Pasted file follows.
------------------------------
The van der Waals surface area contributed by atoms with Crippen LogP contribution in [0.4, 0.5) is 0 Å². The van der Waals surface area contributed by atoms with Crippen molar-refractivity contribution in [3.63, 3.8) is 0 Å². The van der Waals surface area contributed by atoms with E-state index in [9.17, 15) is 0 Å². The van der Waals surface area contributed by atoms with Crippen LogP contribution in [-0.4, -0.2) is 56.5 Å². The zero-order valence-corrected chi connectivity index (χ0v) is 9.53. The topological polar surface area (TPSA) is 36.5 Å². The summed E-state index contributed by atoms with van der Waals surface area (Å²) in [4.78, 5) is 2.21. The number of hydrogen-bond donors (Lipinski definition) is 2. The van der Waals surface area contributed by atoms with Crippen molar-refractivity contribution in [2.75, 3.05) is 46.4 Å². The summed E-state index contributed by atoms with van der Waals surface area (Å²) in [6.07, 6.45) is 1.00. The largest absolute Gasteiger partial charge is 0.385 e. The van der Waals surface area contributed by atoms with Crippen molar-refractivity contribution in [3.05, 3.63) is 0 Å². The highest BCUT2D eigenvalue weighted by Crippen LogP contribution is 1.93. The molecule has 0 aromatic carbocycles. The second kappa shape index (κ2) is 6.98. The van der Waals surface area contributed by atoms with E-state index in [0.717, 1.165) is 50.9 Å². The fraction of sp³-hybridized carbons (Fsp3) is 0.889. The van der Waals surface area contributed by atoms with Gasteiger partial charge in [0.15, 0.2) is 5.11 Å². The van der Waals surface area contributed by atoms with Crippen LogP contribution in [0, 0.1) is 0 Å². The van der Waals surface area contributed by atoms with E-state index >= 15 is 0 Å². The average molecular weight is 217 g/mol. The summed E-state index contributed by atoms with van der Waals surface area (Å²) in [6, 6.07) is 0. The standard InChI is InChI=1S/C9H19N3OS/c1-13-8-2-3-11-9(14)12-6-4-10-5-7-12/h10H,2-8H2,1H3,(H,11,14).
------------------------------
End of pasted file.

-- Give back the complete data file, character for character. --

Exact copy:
The van der Waals surface area contributed by atoms with Crippen LogP contribution in [0.4, 0.5) is 0 Å². The van der Waals surface area contributed by atoms with Crippen molar-refractivity contribution in [3.63, 3.8) is 0 Å². The van der Waals surface area contributed by atoms with E-state index in [9.17, 15) is 0 Å². The van der Waals surface area contributed by atoms with Crippen LogP contribution in [-0.4, -0.2) is 56.5 Å². The zero-order valence-corrected chi connectivity index (χ0v) is 9.53. The topological polar surface area (TPSA) is 36.5 Å². The summed E-state index contributed by atoms with van der Waals surface area (Å²) in [4.78, 5) is 2.21. The number of hydrogen-bond donors (Lipinski definition) is 2. The van der Waals surface area contributed by atoms with Crippen molar-refractivity contribution in [2.75, 3.05) is 46.4 Å². The summed E-state index contributed by atoms with van der Waals surface area (Å²) in [6.07, 6.45) is 1.00. The largest absolute Gasteiger partial charge is 0.385 e. The van der Waals surface area contributed by atoms with Crippen molar-refractivity contribution in [3.05, 3.63) is 0 Å². The highest BCUT2D eigenvalue weighted by Crippen LogP contribution is 1.93. The molecule has 0 aromatic carbocycles. The second kappa shape index (κ2) is 6.98. The van der Waals surface area contributed by atoms with E-state index in [0.717, 1.165) is 50.9 Å². The fraction of sp³-hybridized carbons (Fsp3) is 0.889. The van der Waals surface area contributed by atoms with Gasteiger partial charge in [0.15, 0.2) is 5.11 Å². The van der Waals surface area contributed by atoms with Crippen LogP contribution in [0, 0.1) is 0 Å². The van der Waals surface area contributed by atoms with E-state index >= 15 is 0 Å². The average molecular weight is 217 g/mol. The summed E-state index contributed by atoms with van der Waals surface area (Å²) in [6, 6.07) is 0. The standard InChI is InChI=1S/C9H19N3OS/c1-13-8-2-3-11-9(14)12-6-4-10-5-7-12/h10H,2-8H2,1H3,(H,11,14).